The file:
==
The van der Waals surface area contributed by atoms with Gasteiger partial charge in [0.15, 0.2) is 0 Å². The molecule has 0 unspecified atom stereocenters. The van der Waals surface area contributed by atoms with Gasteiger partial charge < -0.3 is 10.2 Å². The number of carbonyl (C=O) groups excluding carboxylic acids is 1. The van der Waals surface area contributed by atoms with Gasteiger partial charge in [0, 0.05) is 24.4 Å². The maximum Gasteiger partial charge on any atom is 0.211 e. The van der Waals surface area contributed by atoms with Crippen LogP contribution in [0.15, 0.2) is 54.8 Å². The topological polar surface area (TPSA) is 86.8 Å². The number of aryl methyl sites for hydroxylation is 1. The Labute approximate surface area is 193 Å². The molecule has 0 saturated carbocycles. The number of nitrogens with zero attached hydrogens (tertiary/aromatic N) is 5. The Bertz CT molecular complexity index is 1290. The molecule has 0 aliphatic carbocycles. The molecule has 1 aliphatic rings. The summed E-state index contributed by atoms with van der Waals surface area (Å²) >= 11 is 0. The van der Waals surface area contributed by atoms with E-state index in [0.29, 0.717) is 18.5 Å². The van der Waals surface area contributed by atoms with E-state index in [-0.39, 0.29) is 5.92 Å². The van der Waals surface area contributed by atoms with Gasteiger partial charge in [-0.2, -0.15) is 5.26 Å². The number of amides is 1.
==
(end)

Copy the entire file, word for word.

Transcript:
The van der Waals surface area contributed by atoms with Gasteiger partial charge in [0.15, 0.2) is 0 Å². The molecule has 0 unspecified atom stereocenters. The van der Waals surface area contributed by atoms with Gasteiger partial charge < -0.3 is 10.2 Å². The number of carbonyl (C=O) groups excluding carboxylic acids is 1. The van der Waals surface area contributed by atoms with Gasteiger partial charge in [0, 0.05) is 24.4 Å². The maximum Gasteiger partial charge on any atom is 0.211 e. The van der Waals surface area contributed by atoms with Crippen LogP contribution in [0.15, 0.2) is 54.8 Å². The topological polar surface area (TPSA) is 86.8 Å². The number of aryl methyl sites for hydroxylation is 1. The Labute approximate surface area is 193 Å². The molecule has 0 saturated carbocycles. The number of nitrogens with zero attached hydrogens (tertiary/aromatic N) is 5. The Bertz CT molecular complexity index is 1290. The molecule has 0 aliphatic carbocycles. The molecule has 1 aliphatic rings. The summed E-state index contributed by atoms with van der Waals surface area (Å²) >= 11 is 0. The van der Waals surface area contributed by atoms with E-state index in [0.29, 0.717) is 18.5 Å². The van der Waals surface area contributed by atoms with E-state index in [-0.39, 0.29) is 5.92 Å². The van der Waals surface area contributed by atoms with Gasteiger partial charge in [-0.2, -0.15) is 5.26 Å². The number of amides is 1.